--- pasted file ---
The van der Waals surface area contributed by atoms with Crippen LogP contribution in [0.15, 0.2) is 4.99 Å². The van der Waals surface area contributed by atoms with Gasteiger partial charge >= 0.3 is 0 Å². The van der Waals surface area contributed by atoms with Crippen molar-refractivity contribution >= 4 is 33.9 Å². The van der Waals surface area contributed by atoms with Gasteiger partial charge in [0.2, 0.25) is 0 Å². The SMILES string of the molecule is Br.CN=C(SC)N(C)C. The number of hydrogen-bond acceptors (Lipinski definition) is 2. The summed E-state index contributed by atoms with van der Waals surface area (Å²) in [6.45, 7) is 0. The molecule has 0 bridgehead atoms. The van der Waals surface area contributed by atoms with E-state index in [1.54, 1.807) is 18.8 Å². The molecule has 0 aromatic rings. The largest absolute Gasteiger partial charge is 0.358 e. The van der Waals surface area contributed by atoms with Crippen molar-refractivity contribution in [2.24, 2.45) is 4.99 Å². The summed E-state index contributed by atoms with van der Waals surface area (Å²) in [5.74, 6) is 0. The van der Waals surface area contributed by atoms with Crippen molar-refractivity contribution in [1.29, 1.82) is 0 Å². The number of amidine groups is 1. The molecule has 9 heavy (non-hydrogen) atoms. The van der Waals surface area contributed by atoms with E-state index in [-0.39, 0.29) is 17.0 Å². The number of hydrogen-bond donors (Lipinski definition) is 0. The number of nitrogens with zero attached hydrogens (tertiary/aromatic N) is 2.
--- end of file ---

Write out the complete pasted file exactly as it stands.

The van der Waals surface area contributed by atoms with Crippen LogP contribution in [0.15, 0.2) is 4.99 Å². The van der Waals surface area contributed by atoms with Gasteiger partial charge >= 0.3 is 0 Å². The van der Waals surface area contributed by atoms with Crippen molar-refractivity contribution >= 4 is 33.9 Å². The van der Waals surface area contributed by atoms with Gasteiger partial charge in [0.2, 0.25) is 0 Å². The SMILES string of the molecule is Br.CN=C(SC)N(C)C. The number of hydrogen-bond acceptors (Lipinski definition) is 2. The summed E-state index contributed by atoms with van der Waals surface area (Å²) in [6.45, 7) is 0. The molecule has 0 bridgehead atoms. The van der Waals surface area contributed by atoms with E-state index in [1.54, 1.807) is 18.8 Å². The molecule has 0 aromatic rings. The largest absolute Gasteiger partial charge is 0.358 e. The van der Waals surface area contributed by atoms with Crippen molar-refractivity contribution in [2.24, 2.45) is 4.99 Å². The summed E-state index contributed by atoms with van der Waals surface area (Å²) in [5.74, 6) is 0. The van der Waals surface area contributed by atoms with Crippen molar-refractivity contribution in [1.29, 1.82) is 0 Å². The number of amidine groups is 1. The molecule has 9 heavy (non-hydrogen) atoms. The van der Waals surface area contributed by atoms with E-state index in [-0.39, 0.29) is 17.0 Å². The number of hydrogen-bond donors (Lipinski definition) is 0. The number of nitrogens with zero attached hydrogens (tertiary/aromatic N) is 2.